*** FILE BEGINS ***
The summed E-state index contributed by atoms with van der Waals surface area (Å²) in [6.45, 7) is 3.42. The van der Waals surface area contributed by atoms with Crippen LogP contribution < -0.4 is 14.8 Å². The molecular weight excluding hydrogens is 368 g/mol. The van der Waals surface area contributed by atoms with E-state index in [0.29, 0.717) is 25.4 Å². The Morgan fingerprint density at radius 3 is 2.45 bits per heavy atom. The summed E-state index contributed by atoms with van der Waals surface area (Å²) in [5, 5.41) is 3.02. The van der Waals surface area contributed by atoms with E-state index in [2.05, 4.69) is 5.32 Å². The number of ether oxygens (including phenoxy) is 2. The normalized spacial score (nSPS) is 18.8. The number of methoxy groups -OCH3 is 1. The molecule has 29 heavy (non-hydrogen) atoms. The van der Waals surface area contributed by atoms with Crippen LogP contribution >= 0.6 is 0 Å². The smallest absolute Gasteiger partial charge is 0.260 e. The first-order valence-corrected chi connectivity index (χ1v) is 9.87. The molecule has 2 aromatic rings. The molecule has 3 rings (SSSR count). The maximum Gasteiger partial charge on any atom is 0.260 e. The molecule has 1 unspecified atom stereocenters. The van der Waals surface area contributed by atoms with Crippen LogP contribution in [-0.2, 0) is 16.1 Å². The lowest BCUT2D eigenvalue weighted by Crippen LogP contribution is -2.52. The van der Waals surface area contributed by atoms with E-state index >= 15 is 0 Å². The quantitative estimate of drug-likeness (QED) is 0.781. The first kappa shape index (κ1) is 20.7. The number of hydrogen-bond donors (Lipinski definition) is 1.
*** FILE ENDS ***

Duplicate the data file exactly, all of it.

The summed E-state index contributed by atoms with van der Waals surface area (Å²) in [6.45, 7) is 3.42. The van der Waals surface area contributed by atoms with Crippen LogP contribution < -0.4 is 14.8 Å². The molecular weight excluding hydrogens is 368 g/mol. The van der Waals surface area contributed by atoms with E-state index in [0.29, 0.717) is 25.4 Å². The Morgan fingerprint density at radius 3 is 2.45 bits per heavy atom. The summed E-state index contributed by atoms with van der Waals surface area (Å²) in [5, 5.41) is 3.02. The van der Waals surface area contributed by atoms with E-state index in [2.05, 4.69) is 5.32 Å². The number of ether oxygens (including phenoxy) is 2. The normalized spacial score (nSPS) is 18.8. The number of methoxy groups -OCH3 is 1. The molecule has 29 heavy (non-hydrogen) atoms. The van der Waals surface area contributed by atoms with Crippen LogP contribution >= 0.6 is 0 Å². The smallest absolute Gasteiger partial charge is 0.260 e. The first-order valence-corrected chi connectivity index (χ1v) is 9.87. The molecule has 2 aromatic rings. The molecule has 3 rings (SSSR count). The maximum Gasteiger partial charge on any atom is 0.260 e. The molecule has 1 unspecified atom stereocenters. The van der Waals surface area contributed by atoms with Crippen LogP contribution in [-0.2, 0) is 16.1 Å². The lowest BCUT2D eigenvalue weighted by Crippen LogP contribution is -2.52. The van der Waals surface area contributed by atoms with E-state index >= 15 is 0 Å². The quantitative estimate of drug-likeness (QED) is 0.781. The first kappa shape index (κ1) is 20.7. The number of hydrogen-bond donors (Lipinski definition) is 1.